The European Parliament has given its final approval for tough new disclosure rules for energy and mining firms, just as Canadian premier Stephen Harper announces similar rules in London in a bid analysts say is designed to smooth over bad headlines on tar sands.
Ahead of next week’s G8 summit in Northern Ireland, the EU’s approval of the transparency laws slaps pressure on the remaining major economies not to have adopted similar measures – Canada, Russia and Japan.
The package of laws requires European companies to report payments of more than €100,000 made to the government in the country where they operate, including taxes levied on their income, production, profits, royalties, and license fees.
Once passed, the laws will oblige companies to disclose the payments they make at project level as opposed to country level only, so communities living near extraction sites will be able to better track the government’s earnings.
The EU deal goes beyond disclosure rules adopted by the United States in 2012 by including the logging industry along with mining and petroleum operations.
The Parliament approved the rules yesterday (12 June) by voting for amendments to the transparency and accounting directives. British Labour MEP Arlene McCarthy, who drafted the laws, said: "The vote today is history in the making. The new rules will be a major new weapon in the global fight against corruption, ensuring that citizens of resource rich countries can hold their governments to account for the exploitation of their natural resources.”
In 2008 exports of oil, gas and minerals from Africa were worth €295 billion, about nine times the value of international development aid.
“Canada is recognised as a world leader in promoting transparency and accountability in the extractive sector both at home and around the world,” Harper said in a statement. “I am pleased today to announce that we will be further enhancing this reputation by establishing new mandatory reporting standards for Canadian companies operating in this sector.”
NGOs hailed the move, which will open up the tax payments of Canadian-listed energy and mining companies. But analysts wonder about the timing and location of the announcement, which came during a supposed push to sell tar sands in London.
A source, who spoke on condition of anonymity, said Harper's announcement "could be well timed to push bad headlines on tar sands away".
"Again, it could be part and parcel of the charm offensive if you read between the lines. They are in dire straits as a government and need tar sands to succeed for the economy very badly."
Jess Worth, a campaigner with the UK Tar Sands Network told EURACTIV: “I think it’s interesting that with one hand they’re trying to put a positive spin on one of the world’s dirtiest industries while at the same time they are continuing to spread lies and misinformation about the EU’s Fuel Quality Directive in order to block the passage of the directive.”
Canada has attempted to undermine the EU’s revision of the Fuel Quality Directive (FQD), which proposes labeling oil from tar sands as 20% more polluting than other fuels. Analysts say the move would effectively kill the EU demand for oil from tar sands as member states as the European Commission requires them to decarbonise their fuel mix by 6% by 2020, against a 2010 baseline.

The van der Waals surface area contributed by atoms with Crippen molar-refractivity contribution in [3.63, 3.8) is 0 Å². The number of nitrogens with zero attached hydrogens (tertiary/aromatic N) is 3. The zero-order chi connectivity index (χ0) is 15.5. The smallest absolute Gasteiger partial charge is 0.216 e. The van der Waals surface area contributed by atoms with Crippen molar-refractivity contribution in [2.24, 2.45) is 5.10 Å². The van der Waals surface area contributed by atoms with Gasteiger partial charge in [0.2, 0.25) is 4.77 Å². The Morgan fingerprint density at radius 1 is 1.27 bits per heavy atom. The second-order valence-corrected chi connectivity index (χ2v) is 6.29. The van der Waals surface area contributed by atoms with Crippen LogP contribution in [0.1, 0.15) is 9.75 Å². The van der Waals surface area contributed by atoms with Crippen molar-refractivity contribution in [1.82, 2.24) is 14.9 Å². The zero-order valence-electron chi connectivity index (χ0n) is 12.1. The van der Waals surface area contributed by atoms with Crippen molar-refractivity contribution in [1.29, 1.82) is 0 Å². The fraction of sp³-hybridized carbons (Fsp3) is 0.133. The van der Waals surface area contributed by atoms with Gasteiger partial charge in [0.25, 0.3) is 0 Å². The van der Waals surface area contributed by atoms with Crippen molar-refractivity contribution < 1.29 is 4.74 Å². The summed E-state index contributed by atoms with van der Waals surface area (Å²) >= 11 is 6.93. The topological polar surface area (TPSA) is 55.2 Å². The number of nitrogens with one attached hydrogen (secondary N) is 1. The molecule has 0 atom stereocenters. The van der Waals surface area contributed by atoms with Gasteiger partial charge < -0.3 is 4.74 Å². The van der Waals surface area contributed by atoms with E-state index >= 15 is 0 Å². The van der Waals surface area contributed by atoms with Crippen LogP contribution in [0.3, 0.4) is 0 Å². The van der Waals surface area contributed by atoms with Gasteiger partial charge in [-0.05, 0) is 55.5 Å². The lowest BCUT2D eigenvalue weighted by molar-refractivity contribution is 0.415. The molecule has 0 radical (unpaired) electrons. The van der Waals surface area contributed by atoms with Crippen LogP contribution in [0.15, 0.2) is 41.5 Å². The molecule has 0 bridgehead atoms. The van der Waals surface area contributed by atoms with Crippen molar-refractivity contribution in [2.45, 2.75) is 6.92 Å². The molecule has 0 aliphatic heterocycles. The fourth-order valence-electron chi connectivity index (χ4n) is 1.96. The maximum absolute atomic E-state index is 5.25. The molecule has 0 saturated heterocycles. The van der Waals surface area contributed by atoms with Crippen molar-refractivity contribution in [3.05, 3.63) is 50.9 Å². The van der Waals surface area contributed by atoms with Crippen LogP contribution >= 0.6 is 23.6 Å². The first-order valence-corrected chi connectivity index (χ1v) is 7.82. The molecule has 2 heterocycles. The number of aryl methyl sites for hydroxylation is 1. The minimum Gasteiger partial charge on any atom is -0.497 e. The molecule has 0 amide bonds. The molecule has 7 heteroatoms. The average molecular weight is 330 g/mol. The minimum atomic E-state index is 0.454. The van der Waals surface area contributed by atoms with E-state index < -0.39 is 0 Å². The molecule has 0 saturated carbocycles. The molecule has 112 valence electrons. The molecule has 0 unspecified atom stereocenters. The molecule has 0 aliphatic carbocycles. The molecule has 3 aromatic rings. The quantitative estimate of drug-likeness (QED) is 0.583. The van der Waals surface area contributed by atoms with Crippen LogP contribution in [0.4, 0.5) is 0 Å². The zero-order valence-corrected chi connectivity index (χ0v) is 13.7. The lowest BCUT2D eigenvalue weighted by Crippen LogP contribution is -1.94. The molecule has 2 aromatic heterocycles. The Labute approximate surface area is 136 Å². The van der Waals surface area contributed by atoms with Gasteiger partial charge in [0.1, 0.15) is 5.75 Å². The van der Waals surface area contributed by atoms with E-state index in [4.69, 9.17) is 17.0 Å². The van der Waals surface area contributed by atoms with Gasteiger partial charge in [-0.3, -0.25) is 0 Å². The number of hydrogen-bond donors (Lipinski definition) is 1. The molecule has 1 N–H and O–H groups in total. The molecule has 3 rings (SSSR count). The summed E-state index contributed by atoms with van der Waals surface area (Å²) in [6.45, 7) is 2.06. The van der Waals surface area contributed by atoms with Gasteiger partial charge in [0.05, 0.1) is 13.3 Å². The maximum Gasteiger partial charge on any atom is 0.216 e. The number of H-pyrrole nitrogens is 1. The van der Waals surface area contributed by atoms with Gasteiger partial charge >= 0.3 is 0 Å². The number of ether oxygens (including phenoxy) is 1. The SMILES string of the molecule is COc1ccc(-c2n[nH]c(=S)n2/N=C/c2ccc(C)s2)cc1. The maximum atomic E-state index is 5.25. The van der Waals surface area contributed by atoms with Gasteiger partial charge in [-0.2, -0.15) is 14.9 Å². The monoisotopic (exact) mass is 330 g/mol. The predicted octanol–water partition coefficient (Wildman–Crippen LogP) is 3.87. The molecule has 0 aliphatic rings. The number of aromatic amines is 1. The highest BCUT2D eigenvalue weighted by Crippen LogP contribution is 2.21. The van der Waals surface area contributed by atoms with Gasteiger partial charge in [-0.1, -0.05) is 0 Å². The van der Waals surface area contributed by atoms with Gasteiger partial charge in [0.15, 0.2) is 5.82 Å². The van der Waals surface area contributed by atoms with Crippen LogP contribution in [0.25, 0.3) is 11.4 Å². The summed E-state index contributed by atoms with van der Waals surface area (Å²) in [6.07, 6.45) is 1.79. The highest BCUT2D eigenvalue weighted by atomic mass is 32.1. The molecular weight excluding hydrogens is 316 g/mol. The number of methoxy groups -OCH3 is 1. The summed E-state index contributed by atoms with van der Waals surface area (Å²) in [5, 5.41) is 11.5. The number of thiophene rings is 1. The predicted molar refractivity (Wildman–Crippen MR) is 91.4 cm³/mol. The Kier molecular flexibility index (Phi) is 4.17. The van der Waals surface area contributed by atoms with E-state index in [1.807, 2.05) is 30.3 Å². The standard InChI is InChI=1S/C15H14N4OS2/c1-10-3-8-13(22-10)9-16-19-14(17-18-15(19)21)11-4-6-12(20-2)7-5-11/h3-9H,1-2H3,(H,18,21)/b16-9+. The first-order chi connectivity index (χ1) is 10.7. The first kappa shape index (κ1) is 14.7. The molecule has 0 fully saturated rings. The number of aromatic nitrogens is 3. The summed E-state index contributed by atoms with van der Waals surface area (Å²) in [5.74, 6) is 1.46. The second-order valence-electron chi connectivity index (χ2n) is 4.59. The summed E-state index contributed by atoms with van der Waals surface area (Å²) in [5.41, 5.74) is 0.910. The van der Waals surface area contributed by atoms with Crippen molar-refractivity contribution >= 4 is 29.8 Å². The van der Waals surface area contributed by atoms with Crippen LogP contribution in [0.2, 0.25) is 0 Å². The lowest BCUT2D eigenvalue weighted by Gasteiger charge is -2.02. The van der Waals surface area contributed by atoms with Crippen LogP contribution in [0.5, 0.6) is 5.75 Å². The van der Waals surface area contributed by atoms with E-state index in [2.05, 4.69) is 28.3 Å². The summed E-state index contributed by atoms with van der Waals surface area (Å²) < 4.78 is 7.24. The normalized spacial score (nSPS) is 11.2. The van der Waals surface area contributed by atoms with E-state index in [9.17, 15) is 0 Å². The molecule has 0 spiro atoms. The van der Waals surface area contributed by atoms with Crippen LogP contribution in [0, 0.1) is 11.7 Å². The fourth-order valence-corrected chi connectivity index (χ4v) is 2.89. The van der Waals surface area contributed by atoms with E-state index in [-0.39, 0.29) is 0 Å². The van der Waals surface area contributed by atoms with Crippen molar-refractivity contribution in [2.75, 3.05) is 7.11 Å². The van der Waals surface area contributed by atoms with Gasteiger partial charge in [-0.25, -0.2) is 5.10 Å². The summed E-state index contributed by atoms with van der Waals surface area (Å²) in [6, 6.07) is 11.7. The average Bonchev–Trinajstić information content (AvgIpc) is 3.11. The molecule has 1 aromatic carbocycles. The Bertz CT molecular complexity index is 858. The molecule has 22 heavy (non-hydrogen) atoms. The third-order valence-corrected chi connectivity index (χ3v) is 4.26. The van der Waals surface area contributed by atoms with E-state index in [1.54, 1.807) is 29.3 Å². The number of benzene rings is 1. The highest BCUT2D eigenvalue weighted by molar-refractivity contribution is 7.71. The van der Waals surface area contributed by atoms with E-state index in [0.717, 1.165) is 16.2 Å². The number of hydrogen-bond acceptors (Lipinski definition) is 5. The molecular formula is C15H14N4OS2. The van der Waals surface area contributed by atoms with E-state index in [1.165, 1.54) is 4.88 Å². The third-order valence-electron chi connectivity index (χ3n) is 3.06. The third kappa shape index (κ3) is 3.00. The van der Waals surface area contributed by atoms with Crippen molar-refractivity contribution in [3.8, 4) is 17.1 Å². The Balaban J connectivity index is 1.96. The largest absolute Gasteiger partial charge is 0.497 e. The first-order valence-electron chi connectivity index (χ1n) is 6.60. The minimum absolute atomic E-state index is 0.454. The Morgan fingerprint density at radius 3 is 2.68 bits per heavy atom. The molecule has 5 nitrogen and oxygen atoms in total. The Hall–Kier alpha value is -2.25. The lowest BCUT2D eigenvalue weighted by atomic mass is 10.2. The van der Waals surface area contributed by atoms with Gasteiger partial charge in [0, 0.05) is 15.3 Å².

As part of Canada’s attempts to sell tar sands to the EU, ministers have pointed to Canada’s transparency as a fuel provider compared to other countries, for example in the Middle East.
At a Brussels conference in March, Jeffrey Sundquist, who heads the London office of Canada’s Alberta province, told European Climate Commissioner Connie Hedegaard that the proposed FQD revision discriminated against Canada for its high transparency in reporting its CO2 emissions compared to other oil producing countries.
The proposed transparency rules will add to Canada’s claim that it is a reputable fuel source. A Canadian government statement said its aim was to “enhance transparency and accountability around material payments by extractive companies to all levels of governments domestically and internationally, including taxes, license fees and other receipts.”
Worth continued: “Obviously more transparency and accountability can only be a good thing because it’s sorely lacking at the moment but it doesn’t take away from the fundamental problem which is that tar sands is highly energy intensive to extract … and that the local destruction of the ecosystem is unparalleled. And no amount of transparency can mask that tar are fundamentally unsustainable as a fuel.”
Bas Eickhout, a Dutch Green MEP, said that the Canadian transparency "should be welcomed". But he added: "It's obvious Canada is getting nervous about the future of their tar sands, also after decisions of the province of British-Colombia not to grant a pipeline connection to the Pacific Ocean. Clearly, now the Canadian government wants to show its transparency of their extractive industry."
But Eickhout told EURACTIV that real transparency on Canadian extractives would come from the accounting of emissions from tar sands, which it denies are more polluting than other fuel sources. "So if the Canadian government is serious about transparency, they should be welcoming European efforts to improve the real accounting of all emissions that coincide with the extraction of tar sands."
The transparency rules may also have been aimed at placating indigenous groups on extractives like tar sands, who may wish to know how much the government earns from oil recovery in or near their territories.